Saturday, November 26, 2011

Appreciating Different Perspectives

From the floor...

Most of the problems between people result from the fact that they are not willing to listen to and consider anyone else's points of views except for their own. Everyone thinks that their way is the best way to go about things (otherwise they wouldn't do so of course!), and most of the times, people dismiss any other ideas that come their way. Yes, we are moving towards a global society where people are agreeing to disagree, but even then, there is an element of a feeling of superiority in one's own opinion. If we just stopped, and honestly listened to others, maybe we would see something that we didn't notice before. Instead of just 'tolerating', we would move towards 'understanding'.

I only realised that this year, I suppose. My usual approach is that if someone threatens my lifestyle, I tend to move away from them. But right now, I am trying to make use of all the perspectives I have been blessed with. I have a certain level of understanding of Islam, and I am trying to improve it. I have friends from different religious backgrounds, whose beliefs I used to dismiss in the past. But, lately, I am finding it interesting to just 'observe' how people's perspectives are shaped due to their religious beliefs. I haven't had too many atheist friends until this year, but now that I do, I am finding it interesting to observe theirs too. However, those friends are all from my neuroscience class, so their points of views are mostly only shaped by science. But, even within them, there are people that come from different cultural and family backgrounds, and its interesting to see the way those factors shape them. I am also starting to notice how people's perspectives change due to their career path. The people that I know that are studying in Social Sciences care much more about others than my friends from Science, who are mostly concerned about themselves and sort of live by 'survival of the fittest'. My lawyer friends always feel the need of arguing their case. People studying in economics/business never seem to enjoy spending money on experiences - and they are very, very careful about the way they spend it.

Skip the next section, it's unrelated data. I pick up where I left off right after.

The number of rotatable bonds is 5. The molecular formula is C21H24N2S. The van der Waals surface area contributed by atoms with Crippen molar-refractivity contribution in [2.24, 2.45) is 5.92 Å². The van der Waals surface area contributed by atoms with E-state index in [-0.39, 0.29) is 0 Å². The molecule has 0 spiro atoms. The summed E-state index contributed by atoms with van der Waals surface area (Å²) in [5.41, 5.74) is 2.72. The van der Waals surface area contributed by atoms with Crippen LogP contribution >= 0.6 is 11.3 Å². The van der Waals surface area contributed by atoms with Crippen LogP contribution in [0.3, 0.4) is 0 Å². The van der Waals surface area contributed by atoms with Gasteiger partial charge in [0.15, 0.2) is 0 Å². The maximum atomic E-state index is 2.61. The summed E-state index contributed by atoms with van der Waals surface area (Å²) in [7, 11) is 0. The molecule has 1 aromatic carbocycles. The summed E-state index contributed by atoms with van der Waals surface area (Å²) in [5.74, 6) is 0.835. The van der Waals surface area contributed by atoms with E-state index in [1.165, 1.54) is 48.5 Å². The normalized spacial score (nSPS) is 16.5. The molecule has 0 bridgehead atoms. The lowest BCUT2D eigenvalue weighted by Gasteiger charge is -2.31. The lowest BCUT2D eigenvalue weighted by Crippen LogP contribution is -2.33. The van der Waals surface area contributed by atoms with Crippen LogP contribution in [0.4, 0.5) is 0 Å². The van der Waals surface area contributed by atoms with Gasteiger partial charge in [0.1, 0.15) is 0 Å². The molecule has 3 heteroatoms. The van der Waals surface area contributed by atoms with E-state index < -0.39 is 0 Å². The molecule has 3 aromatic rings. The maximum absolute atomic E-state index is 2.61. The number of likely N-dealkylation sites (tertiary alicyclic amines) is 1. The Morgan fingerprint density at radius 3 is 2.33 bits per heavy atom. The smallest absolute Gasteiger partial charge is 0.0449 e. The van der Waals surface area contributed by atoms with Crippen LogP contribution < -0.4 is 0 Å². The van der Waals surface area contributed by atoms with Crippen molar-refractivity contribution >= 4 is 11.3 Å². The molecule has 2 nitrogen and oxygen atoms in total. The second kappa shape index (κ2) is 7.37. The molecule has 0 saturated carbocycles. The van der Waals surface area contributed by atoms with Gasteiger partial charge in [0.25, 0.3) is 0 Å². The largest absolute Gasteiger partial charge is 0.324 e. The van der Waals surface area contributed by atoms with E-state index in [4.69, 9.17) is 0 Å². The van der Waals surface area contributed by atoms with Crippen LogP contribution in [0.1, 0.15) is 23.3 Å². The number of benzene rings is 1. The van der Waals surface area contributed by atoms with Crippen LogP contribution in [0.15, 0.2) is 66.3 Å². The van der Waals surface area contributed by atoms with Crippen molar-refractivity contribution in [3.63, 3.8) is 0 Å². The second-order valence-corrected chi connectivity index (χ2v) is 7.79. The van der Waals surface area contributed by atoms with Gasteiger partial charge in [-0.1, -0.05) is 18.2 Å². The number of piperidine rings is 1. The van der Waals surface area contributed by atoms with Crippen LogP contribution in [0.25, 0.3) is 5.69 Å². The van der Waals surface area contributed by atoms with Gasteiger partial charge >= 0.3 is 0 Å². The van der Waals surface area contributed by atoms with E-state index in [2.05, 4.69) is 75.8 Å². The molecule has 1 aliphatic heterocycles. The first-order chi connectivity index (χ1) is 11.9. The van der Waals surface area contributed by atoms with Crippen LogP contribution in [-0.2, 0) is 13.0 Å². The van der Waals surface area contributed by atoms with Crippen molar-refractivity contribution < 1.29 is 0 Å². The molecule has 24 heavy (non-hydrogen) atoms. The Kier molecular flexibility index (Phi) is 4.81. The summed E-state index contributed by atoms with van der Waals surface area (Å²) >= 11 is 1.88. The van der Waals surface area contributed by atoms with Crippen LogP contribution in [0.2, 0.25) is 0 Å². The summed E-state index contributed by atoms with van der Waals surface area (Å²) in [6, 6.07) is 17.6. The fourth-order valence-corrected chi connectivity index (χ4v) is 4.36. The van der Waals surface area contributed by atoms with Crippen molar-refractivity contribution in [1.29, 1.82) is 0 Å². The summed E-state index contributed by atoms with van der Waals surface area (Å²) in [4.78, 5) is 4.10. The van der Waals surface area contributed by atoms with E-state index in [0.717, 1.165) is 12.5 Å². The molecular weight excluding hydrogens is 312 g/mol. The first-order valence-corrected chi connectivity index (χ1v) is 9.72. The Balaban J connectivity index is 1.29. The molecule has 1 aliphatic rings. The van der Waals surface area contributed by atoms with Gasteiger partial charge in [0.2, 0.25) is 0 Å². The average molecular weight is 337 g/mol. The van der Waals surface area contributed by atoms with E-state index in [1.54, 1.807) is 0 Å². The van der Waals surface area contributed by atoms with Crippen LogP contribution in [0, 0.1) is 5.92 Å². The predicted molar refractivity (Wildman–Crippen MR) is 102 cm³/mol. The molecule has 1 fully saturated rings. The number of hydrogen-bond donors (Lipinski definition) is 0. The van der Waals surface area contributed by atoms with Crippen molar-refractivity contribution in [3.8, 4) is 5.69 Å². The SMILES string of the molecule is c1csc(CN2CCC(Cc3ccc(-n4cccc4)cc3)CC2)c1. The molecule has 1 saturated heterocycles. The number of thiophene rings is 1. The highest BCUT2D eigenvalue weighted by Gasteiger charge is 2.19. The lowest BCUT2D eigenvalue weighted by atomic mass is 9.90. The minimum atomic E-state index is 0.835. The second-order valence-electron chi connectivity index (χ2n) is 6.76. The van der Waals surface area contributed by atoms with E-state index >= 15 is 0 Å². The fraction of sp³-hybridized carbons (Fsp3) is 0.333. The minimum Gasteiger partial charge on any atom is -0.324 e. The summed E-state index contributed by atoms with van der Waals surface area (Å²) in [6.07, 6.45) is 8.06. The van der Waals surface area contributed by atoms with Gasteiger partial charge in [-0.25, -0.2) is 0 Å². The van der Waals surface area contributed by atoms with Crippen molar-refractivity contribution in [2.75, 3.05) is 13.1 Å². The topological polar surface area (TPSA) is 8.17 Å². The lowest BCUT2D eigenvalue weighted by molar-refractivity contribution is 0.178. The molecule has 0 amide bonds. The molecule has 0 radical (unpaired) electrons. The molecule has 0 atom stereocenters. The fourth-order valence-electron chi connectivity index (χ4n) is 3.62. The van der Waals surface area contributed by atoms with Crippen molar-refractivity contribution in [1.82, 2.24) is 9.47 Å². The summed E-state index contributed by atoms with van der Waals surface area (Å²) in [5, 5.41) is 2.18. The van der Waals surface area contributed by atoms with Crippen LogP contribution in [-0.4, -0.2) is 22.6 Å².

I guess this approach does have its flaws. Its hard to know where to draw the line of 'understanding' and 'being influenced' by these thoughts. And of course, there are points of views that you would come across that are contradictory, so, automatically, you would make a judgement between them. And with all these, there's also the question of how to be assertive enough so that you can still hold ground to what you believe in (unless you're reconsidering) and be respectful. This, I think, brings out one wisdom of praying five times a day. When you make it compulsory for yourself to talk to God - the highest power without whom not a single leaf can move, the One that holds all power and at the same time is the most wise, knows you better than you know yourself, is the most merciful yet the perfect judge - it becomes easier for you to remember why you do the things you do. It provides an impetus for you to keep going, look at the big picture instead of getting confused by the details.